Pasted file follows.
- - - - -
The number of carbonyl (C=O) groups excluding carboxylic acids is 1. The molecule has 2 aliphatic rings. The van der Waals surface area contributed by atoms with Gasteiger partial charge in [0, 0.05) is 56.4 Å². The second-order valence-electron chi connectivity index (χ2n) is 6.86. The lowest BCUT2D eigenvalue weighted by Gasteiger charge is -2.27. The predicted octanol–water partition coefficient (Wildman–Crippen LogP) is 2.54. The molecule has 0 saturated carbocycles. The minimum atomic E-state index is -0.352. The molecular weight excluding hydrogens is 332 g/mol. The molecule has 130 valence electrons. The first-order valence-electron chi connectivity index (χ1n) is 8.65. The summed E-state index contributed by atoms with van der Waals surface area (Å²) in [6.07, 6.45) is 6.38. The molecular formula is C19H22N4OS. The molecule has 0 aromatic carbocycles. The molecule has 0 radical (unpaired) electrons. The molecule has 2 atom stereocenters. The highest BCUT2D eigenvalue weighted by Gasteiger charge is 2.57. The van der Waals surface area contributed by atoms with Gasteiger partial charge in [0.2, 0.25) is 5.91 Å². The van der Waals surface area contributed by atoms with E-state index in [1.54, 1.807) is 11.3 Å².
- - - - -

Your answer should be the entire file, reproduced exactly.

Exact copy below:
The number of carbonyl (C=O) groups excluding carboxylic acids is 1. The molecule has 2 aliphatic rings. The van der Waals surface area contributed by atoms with Gasteiger partial charge in [0, 0.05) is 56.4 Å². The second-order valence-electron chi connectivity index (χ2n) is 6.86. The lowest BCUT2D eigenvalue weighted by Gasteiger charge is -2.27. The predicted octanol–water partition coefficient (Wildman–Crippen LogP) is 2.54. The molecule has 0 saturated carbocycles. The minimum atomic E-state index is -0.352. The molecular weight excluding hydrogens is 332 g/mol. The molecule has 130 valence electrons. The first-order valence-electron chi connectivity index (χ1n) is 8.65. The summed E-state index contributed by atoms with van der Waals surface area (Å²) in [6.07, 6.45) is 6.38. The molecular formula is C19H22N4OS. The molecule has 0 aromatic carbocycles. The molecule has 0 radical (unpaired) electrons. The molecule has 2 atom stereocenters. The highest BCUT2D eigenvalue weighted by Gasteiger charge is 2.57. The van der Waals surface area contributed by atoms with Gasteiger partial charge in [0.2, 0.25) is 5.91 Å². The van der Waals surface area contributed by atoms with E-state index in [1.54, 1.807) is 11.3 Å².